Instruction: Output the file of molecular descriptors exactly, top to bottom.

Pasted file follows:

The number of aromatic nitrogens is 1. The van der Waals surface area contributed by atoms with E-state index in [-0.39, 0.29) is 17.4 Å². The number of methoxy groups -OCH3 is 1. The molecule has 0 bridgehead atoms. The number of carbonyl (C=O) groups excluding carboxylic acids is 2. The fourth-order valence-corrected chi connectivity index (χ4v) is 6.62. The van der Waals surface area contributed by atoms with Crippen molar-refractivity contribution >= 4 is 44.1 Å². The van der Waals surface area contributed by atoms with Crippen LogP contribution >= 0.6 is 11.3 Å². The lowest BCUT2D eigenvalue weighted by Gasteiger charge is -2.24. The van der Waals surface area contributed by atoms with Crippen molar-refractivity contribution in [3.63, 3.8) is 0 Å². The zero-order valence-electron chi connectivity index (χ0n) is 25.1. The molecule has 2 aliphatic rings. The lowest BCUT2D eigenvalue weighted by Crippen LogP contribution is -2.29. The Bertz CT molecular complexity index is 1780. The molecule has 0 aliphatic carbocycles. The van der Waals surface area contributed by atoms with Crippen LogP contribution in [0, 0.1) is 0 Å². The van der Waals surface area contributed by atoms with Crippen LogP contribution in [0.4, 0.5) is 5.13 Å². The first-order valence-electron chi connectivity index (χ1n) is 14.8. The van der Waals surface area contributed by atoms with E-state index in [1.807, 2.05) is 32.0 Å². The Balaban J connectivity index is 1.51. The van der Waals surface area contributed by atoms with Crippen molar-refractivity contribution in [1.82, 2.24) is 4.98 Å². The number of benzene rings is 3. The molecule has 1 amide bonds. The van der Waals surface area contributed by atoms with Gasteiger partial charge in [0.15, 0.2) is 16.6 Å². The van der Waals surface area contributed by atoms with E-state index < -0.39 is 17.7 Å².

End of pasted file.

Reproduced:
The number of aromatic nitrogens is 1. The van der Waals surface area contributed by atoms with E-state index in [-0.39, 0.29) is 17.4 Å². The number of methoxy groups -OCH3 is 1. The molecule has 0 bridgehead atoms. The number of carbonyl (C=O) groups excluding carboxylic acids is 2. The fourth-order valence-corrected chi connectivity index (χ4v) is 6.62. The van der Waals surface area contributed by atoms with Crippen molar-refractivity contribution >= 4 is 44.1 Å². The van der Waals surface area contributed by atoms with Crippen LogP contribution >= 0.6 is 11.3 Å². The lowest BCUT2D eigenvalue weighted by Gasteiger charge is -2.24. The van der Waals surface area contributed by atoms with Crippen molar-refractivity contribution in [3.63, 3.8) is 0 Å². The zero-order valence-electron chi connectivity index (χ0n) is 25.1. The molecule has 2 aliphatic rings. The lowest BCUT2D eigenvalue weighted by Crippen LogP contribution is -2.29. The Bertz CT molecular complexity index is 1780. The molecule has 0 aliphatic carbocycles. The van der Waals surface area contributed by atoms with Crippen LogP contribution in [0, 0.1) is 0 Å². The van der Waals surface area contributed by atoms with Crippen LogP contribution in [0.4, 0.5) is 5.13 Å². The first-order valence-electron chi connectivity index (χ1n) is 14.8. The van der Waals surface area contributed by atoms with E-state index in [1.807, 2.05) is 32.0 Å². The Balaban J connectivity index is 1.51. The van der Waals surface area contributed by atoms with Crippen molar-refractivity contribution in [1.82, 2.24) is 4.98 Å². The number of benzene rings is 3. The molecule has 1 amide bonds. The van der Waals surface area contributed by atoms with Gasteiger partial charge in [0.15, 0.2) is 16.6 Å². The van der Waals surface area contributed by atoms with E-state index < -0.39 is 17.7 Å².